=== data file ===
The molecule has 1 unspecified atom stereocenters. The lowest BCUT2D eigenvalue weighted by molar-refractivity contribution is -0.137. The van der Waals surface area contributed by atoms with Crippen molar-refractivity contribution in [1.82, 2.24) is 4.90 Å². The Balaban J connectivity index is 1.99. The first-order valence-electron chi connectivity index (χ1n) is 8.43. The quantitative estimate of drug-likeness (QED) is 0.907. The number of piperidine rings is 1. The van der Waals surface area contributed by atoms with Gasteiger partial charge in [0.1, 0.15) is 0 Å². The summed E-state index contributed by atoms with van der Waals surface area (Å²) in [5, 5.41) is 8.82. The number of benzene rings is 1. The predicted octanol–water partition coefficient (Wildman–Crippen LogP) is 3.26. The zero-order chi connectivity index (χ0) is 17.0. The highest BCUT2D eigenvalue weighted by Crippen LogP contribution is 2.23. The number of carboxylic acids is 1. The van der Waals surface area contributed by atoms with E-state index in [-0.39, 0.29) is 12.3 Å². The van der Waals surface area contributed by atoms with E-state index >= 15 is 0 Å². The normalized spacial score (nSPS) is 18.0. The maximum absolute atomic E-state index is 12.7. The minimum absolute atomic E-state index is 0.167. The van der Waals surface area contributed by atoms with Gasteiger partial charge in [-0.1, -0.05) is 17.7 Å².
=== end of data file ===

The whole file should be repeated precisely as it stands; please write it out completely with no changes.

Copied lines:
The molecule has 1 unspecified atom stereocenters. The lowest BCUT2D eigenvalue weighted by molar-refractivity contribution is -0.137. The van der Waals surface area contributed by atoms with Crippen molar-refractivity contribution in [1.82, 2.24) is 4.90 Å². The Balaban J connectivity index is 1.99. The first-order valence-electron chi connectivity index (χ1n) is 8.43. The quantitative estimate of drug-likeness (QED) is 0.907. The number of piperidine rings is 1. The van der Waals surface area contributed by atoms with Gasteiger partial charge in [0.1, 0.15) is 0 Å². The summed E-state index contributed by atoms with van der Waals surface area (Å²) in [5, 5.41) is 8.82. The number of benzene rings is 1. The predicted octanol–water partition coefficient (Wildman–Crippen LogP) is 3.26. The zero-order chi connectivity index (χ0) is 17.0. The highest BCUT2D eigenvalue weighted by Crippen LogP contribution is 2.23. The number of carboxylic acids is 1. The van der Waals surface area contributed by atoms with E-state index in [-0.39, 0.29) is 12.3 Å². The van der Waals surface area contributed by atoms with E-state index >= 15 is 0 Å². The normalized spacial score (nSPS) is 18.0. The maximum absolute atomic E-state index is 12.7. The minimum absolute atomic E-state index is 0.167. The van der Waals surface area contributed by atoms with Gasteiger partial charge in [-0.1, -0.05) is 17.7 Å².